# Approximation for space-time intersection of two point sets

Given a set of points $\pmb{R}$. Let $\pmb{R}(t)$ denote the set of points occupied by $\pmb{R}$ at some time $t \in [a,b]$. Let $\pmb{S}([a,b])$ denote the swept volume generated by the motion of $\pmb{R}$ over the time interval $[a,b]$. $\pmb{S}([a,b])$ can be defined as the infinite union of $\pmb{R}(t)$ in $[a,b]$, such that

$\displaystyle \pmb{S}([a,b]) = \bigcup _{t \in [a,b]} \pmb{R}(t) = \{\vec{p} \mid \vec{p} \in \pmb{R}(t), \exists t \in [a,b] \}.$

Let $I_i$ denote the subinterval of $[a,b]$, such that

$\displaystyle [a,b] = \bigcup^{n}_{i = 1} I_i$

where $I_i$ = $[t_{i-1},t_{i}]$ for $a = t_0 < t_i < \cdots < t_n = b$. Hence, $\pmb{S}([a,b])$ can also be expressed by the union of smaller swept volumes, such that

$\displaystyle \pmb{S}([a,b]) = \bigcup^{n}_{i = 1} \pmb{S} (I_i).$

Given two sets of points $\pmb{R_U}$ and $\pmb{R_S}$. Let $\pmb{R_U}(t)$ and $\pmb{R_S}_(t)$ denote the two sets of points occupied by $\pmb{R_U}$ and $\pmb{R_S}$, respectively, at some time $t \in [a,b]$, and $\pmb{S_U}([a,b])$ and $\pmb{S_S}([a,b])$ denote the swept volume generated by the motion of $\pmb{R_U}$ and $\pmb{R_S}$, respectively, over the time interval $[a,b]$.

It is proven that $\pmb{R_U}$ overlaps $\pmb{R_S}$ in $[a,b]$ if and only if there exists a common point $\vec{p}$ that lies within both $\pmb{R_U}(t)$ and $\pmb{R_S}(t)$ at a certain time $t \in [a,b]$, such that

$\displaystyle \bigcup_{t \in [a,b]} ( \pmb{R_U}(t) \cap \pmb{R_S}(t) ) \neq \emptyset \Leftrightarrow \exists(\vec{p},t) (\vec{p} \in \pmb{R_U}(t) \wedge \vec{p} \in \pmb{R_S}(t), t \in [a,b]).$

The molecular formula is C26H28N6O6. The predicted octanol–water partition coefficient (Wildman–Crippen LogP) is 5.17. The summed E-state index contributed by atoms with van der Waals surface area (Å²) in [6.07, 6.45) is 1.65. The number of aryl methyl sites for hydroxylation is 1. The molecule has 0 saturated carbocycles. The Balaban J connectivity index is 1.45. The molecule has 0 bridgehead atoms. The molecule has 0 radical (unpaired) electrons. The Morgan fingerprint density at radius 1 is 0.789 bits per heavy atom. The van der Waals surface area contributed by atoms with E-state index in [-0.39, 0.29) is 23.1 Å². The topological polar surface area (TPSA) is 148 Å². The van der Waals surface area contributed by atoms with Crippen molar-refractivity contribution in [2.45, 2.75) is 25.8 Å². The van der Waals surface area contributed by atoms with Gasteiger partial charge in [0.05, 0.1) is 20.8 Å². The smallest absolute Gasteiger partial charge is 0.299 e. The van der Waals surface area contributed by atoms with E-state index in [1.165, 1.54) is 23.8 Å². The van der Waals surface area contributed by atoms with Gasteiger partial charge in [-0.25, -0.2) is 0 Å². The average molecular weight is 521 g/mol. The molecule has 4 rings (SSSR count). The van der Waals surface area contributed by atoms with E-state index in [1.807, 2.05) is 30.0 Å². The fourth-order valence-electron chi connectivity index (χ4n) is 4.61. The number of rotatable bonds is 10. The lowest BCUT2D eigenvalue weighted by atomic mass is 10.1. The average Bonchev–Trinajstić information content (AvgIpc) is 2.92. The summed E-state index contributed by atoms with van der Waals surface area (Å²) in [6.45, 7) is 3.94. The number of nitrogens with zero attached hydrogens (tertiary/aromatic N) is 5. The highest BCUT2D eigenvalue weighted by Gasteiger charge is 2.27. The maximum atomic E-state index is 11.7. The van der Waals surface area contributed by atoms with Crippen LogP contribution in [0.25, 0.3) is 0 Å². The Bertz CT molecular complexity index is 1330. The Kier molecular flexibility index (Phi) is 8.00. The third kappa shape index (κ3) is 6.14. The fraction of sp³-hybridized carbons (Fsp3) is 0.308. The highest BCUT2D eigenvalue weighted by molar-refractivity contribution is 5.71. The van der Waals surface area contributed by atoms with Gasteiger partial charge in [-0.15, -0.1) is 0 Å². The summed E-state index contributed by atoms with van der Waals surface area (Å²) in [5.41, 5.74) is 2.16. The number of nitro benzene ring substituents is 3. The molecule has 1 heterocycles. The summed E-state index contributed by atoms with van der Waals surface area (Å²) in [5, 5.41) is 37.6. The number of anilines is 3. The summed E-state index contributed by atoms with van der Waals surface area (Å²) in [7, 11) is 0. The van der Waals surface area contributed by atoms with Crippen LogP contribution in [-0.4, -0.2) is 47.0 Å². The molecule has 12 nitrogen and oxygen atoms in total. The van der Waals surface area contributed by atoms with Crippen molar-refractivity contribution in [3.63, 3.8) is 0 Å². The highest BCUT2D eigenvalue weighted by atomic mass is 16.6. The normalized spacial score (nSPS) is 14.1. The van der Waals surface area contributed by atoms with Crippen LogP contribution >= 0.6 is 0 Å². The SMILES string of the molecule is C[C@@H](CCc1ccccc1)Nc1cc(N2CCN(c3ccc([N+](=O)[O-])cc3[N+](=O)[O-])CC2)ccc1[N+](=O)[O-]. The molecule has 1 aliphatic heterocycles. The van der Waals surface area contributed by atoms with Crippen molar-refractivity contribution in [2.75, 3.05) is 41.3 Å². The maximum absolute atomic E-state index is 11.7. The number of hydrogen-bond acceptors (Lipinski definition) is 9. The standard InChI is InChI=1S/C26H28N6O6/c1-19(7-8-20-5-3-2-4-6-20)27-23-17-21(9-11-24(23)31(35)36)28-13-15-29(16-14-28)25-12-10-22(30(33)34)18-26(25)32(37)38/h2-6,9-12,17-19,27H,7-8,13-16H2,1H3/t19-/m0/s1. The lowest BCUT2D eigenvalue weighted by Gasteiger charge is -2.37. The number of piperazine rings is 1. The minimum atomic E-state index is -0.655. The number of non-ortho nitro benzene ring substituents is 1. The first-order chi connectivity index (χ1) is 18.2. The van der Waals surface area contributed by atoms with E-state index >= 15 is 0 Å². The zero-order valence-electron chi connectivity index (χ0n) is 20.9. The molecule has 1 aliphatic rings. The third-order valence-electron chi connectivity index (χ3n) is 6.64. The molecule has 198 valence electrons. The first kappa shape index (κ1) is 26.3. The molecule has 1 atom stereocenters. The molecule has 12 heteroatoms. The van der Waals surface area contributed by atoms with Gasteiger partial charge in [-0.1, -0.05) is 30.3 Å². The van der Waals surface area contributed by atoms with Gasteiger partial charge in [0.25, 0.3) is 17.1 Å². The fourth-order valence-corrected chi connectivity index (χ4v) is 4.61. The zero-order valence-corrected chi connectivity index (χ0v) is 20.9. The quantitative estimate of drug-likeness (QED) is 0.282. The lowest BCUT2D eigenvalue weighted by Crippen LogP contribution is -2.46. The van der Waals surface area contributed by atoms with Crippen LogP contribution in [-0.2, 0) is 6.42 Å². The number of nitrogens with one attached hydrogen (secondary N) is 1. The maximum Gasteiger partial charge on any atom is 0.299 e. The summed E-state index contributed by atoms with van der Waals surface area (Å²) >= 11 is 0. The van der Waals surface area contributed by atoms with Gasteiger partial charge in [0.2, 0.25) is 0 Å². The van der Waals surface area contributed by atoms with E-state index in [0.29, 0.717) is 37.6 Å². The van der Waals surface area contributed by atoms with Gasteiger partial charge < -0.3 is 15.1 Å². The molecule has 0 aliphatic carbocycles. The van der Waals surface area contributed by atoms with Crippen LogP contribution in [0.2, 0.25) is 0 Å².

Now, prove the following:

1. $\displaystyle \bigcup_{t \in [a,b]} ( \pmb{R_U}(t) \cap \pmb{R_S}(t) ) \subseteq \bigcup^{n}_{i = 1} ( \pmb{S_U} (I_i) \cap \pmb{S_S} (I_i) )$

2. $\pmb{R_U}$ overlaps $\pmb{R_S}$ in $[a,b]$ only if $\displaystyle \bigcup^{n}_{i = 1} ( \pmb{S_U} (I_i) \cap \pmb{S_S} (I_i) ) \neq \emptyset$

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As Asaf pointed out in your previous question, your tag choices are a bit suspect. Please read the tag wiki excerpt when you choose your tags (it is even displayed automatically now!); it is pretty clear that your question has absolutely nothing to do with (descriptive-set-theory), and on this site we reserve the (set-theory) tag for more abstract topics than what pertains to this question. –  Willie Wong Aug 17 '11 at 13:21
Thanks for reminding. I am sorry that I mistagged the questions. –  Elvis Aug 17 '11 at 13:32
No harm done. Since you are new here (Welcome, by the way!), I thought I'd point out to you one of the little quirks of ours on this forum. Enjoy! –  Willie Wong Aug 17 '11 at 13:43

Let us shorten condition 1. into: $A\subseteq B$, and condition 2. into: $R_U$ overlaps $R_S$ only if $B\ne\varnothing$.
Then, $p\in A$ is equivalent to: $\exists t\,(t\in[a,b]\land p\in R_U(t)\land p\in R_S(t))$, which is equivalent to $$\exists (i,t)\,(t\in I_i\land p\in R_U(t)\land p\in R_S(t)).$$ Likewise, $p\in B$ is equivalent to: $\exists i\,(p\in S_U(I_i)\land p\in S_S(I_i))$. Since $p\in S_U(I_i)$ is equivalent to $\exists u\,(u\in I_i\land p\in R_U(u))$ and $p\in S_S(I_i)$ is equivalent to $\exists s\,(s\in I_i\land p\in R_S(s))$, $p\in B$ is equivalent to $$\exists (i,u,s)\,(u\in I_i\land s\in I_i\land p\in R_U(u)\land p\in R_S(s)).$$ The first condition implies the second (take $u=s=t$) hence: $\forall p\,(p\in A\implies p\in B)$, which means $A\subseteq B$. This proves that 1. holds.
Furthermore, the property that $R_U$ overlaps $R_S$ is defined as the fact that $A\ne\varnothing$, hence 2. reads: $A\ne\varnothing\implies B\ne\varnothing$. Since $A\subseteq B$ and $A\ne\varnothing$ imply $B\ne\varnothing$, 1. implies 2., hence 2. holds.
Hi Didier, many thanks for your help. I still have a question about (1). If $n \rightarrow \infty$, can I write $\displaystyle \bigcup_{t \in [a,b]} ( \pmb{R_U}(t) \cap \pmb{R_S}(t) ) = \bigcup^{n}_{i = 1} ( \pmb{S_U} (I_i) \cap \pmb{S_S} (I_i) )$ ? If so how do you prove it? –  Elvis Aug 18 '11 at 4:39
The answer is already written in my post, in a way: you must determine whether the second displayed assertion (which is a translation of $p\in B$) implies the first one (which is a translation of $p\in A$) or not. If it does, then $A=B$, otherwise $A\subseteq B$ and $A\ne B$ in general. So... what is your pick? –  Did Aug 18 '11 at 7:44
Reading your comment again, I fail to understand the meaning of "If $n\to\infty$" since the formula after "can I write" involves a fixed $n$. You could make more precise what is your question. –  Did Aug 22 '11 at 1:10